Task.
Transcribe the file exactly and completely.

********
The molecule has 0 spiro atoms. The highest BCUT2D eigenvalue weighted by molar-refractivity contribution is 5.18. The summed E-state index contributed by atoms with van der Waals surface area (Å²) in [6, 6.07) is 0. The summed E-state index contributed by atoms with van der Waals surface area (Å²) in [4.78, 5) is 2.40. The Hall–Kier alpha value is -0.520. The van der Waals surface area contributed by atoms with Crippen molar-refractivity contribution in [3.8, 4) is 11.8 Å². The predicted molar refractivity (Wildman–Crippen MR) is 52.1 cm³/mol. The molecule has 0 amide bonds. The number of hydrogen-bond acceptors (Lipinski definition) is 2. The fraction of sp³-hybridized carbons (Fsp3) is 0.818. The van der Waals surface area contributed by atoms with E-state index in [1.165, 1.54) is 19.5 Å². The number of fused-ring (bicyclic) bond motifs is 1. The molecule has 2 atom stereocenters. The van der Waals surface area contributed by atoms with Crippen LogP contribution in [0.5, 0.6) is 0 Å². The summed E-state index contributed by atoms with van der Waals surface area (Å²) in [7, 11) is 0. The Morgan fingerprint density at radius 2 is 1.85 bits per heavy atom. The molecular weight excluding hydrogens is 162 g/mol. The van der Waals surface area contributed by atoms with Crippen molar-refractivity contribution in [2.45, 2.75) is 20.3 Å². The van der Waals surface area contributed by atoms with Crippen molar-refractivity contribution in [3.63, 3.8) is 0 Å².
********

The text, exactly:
The molecule has 0 spiro atoms. The highest BCUT2D eigenvalue weighted by molar-refractivity contribution is 5.18. The summed E-state index contributed by atoms with van der Waals surface area (Å²) in [6, 6.07) is 0. The summed E-state index contributed by atoms with van der Waals surface area (Å²) in [4.78, 5) is 2.40. The Hall–Kier alpha value is -0.520. The van der Waals surface area contributed by atoms with Crippen molar-refractivity contribution in [3.8, 4) is 11.8 Å². The predicted molar refractivity (Wildman–Crippen MR) is 52.1 cm³/mol. The molecule has 0 amide bonds. The number of hydrogen-bond acceptors (Lipinski definition) is 2. The fraction of sp³-hybridized carbons (Fsp3) is 0.818. The van der Waals surface area contributed by atoms with E-state index in [1.165, 1.54) is 19.5 Å². The number of fused-ring (bicyclic) bond motifs is 1. The molecule has 2 atom stereocenters. The van der Waals surface area contributed by atoms with Crippen LogP contribution in [0.5, 0.6) is 0 Å². The summed E-state index contributed by atoms with van der Waals surface area (Å²) in [7, 11) is 0. The Morgan fingerprint density at radius 2 is 1.85 bits per heavy atom. The molecular weight excluding hydrogens is 162 g/mol. The van der Waals surface area contributed by atoms with Crippen molar-refractivity contribution in [2.45, 2.75) is 20.3 Å². The van der Waals surface area contributed by atoms with Crippen molar-refractivity contribution in [3.63, 3.8) is 0 Å².